Why did you choose to go green?
“In 2006 we helped launch the UK’s first third-party gift card mall in 650 Sainsbury’s stores. It became obvious that plastic was an over-engineered, expensive and slow-to-produce solution for a short-life product. It was also clear that plastics would soon become an environmental problem. We looked at a wide range of bioplastics and other alternatives but they all came up short in terms of their green credentials, cost and printability, so we looked at paperboard. To make paperboard a viable alternative we had to develop a ‘snap’ functionality to replicate the popular M6 card format with integrated hanging. We now own design rights to a number of ‘snap’ solutions for paperboard products.”
What makes paperboard cards a better choice than plastic ones?
“Typically a PVC gift card produces 66 g of carbon versus a paperboard card’s mere 2,1 g. And the paperboard we use is a feature in itself – the uncoated version has proved very popular with brands as they transition from plastic to paperboard. For years, our target was to create paperboard gift cards that replicated plastic but more recently, brands want to make a statement that their gift cards are now on paperboard. The uncoated version of Invercote Duo is the perfect substrate to achieve this.”
Who are your customers?
“We work closely with one of the world’s leading gift card issuers and processors. The brands they distribute include Xbox, Sony and Sky, who all use green gift cards, as well as numerous small and medium-size organisations. Paperboard is perfect for digital download products such as games and content, because the cards are only used once.”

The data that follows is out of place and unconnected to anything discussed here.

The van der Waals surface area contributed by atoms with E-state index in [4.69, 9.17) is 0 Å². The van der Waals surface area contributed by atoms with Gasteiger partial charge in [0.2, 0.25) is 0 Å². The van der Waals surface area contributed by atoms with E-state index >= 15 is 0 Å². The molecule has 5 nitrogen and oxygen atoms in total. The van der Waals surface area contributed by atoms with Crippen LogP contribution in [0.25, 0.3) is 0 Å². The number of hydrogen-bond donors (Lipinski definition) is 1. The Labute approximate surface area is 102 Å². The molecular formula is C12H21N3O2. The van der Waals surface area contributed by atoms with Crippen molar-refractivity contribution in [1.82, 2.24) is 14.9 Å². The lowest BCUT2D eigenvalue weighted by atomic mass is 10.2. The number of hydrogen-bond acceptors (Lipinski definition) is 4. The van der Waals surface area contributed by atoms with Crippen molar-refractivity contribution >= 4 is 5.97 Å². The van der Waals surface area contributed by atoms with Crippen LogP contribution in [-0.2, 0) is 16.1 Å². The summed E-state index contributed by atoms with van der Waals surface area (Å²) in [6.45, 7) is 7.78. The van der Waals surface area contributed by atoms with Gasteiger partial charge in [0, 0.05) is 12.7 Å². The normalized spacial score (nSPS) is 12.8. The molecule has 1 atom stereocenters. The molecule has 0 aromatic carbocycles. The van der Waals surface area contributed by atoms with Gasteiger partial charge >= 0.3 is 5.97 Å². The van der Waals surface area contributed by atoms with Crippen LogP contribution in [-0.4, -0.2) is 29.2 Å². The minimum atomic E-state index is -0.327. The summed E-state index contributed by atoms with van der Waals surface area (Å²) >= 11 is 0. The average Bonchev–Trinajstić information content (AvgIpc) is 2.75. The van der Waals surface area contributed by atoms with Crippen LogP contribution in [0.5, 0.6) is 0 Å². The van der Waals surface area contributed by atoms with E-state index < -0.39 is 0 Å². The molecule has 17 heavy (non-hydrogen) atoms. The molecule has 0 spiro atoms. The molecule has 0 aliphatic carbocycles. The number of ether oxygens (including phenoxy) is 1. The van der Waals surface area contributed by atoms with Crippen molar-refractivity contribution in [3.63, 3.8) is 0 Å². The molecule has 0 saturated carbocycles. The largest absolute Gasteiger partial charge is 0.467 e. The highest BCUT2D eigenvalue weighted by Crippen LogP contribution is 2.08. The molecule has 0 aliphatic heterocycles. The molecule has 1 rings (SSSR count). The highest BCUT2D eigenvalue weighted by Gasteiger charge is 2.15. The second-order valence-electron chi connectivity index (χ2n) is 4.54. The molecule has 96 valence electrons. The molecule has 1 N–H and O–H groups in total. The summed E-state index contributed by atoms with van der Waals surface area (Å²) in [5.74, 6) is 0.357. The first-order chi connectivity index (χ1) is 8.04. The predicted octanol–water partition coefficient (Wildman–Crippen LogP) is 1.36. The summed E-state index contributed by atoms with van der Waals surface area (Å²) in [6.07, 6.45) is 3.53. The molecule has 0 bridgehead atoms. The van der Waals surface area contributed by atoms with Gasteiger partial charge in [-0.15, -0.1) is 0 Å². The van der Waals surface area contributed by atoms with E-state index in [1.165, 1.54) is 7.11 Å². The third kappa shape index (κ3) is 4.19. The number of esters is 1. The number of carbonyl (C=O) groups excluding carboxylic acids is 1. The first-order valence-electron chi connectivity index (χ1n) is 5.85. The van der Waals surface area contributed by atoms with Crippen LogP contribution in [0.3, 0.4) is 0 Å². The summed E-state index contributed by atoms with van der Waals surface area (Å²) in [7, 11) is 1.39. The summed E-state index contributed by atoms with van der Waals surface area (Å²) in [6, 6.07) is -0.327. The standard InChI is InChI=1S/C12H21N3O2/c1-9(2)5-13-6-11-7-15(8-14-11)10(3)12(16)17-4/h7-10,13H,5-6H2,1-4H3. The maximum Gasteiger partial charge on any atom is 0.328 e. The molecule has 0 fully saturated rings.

Why do your clients choose green gift cards?
“For a lot of brands now, tackling the environmental challenge is becoming ever more important. Insurance company Aviva recently approached us to help them switch their temporary name badges from PVC to paperboard. We applied a gloss bio-laminate to coated Invercote Duo to replicate their PVC cards.”
You’ve experimented with paperboard cards?
“We’ve tested multiple substrates over the last 10 years, doing scientific and very simple experiments. We also recently tested the obvious limitations of paperboard in water. We compared three materials used in gift card production: two established ones plus Invercote Duo. After 20 minutes submerged in a bowl of water at room temperature, Invercote outperformed the others, as it did not delaminate or deform as the others did.”
What other items would you like to see switch from plastic to paper?
“Retail packaging is a far bigger problem than gift cards. We simply cannot afford to continue to be apathetic about our impact on the environment. Change needs to happen now or it will be too late. When I’ve spoken to sustainability managers at brands about gift cards, they say they’re focused on thousands of tons of packaging waste, and gift cards are a low priority. Packaging designers should consider the materials they use and their impact. There is a massive untapped opportunity for brands to leverage the positive consumer and stakeholder sentiment and PR that comes from switching to environmentally responsible alternatives.”
Why did you use Invercote Duo?
“Through testing and trialling, Invercote has proved to be the best material to date. It offers the thickness, rigidity and feel we know consumers want by using the 790 micron calliper (610 g/m², 790 µm, 31.1 pt). Not only does it look and feel almost identical to PVC when printed and cut to shape, but it also snaps in a similar way to PVC, providing a clean and high-quality finish. Invercote’s green credentials are also impressive.”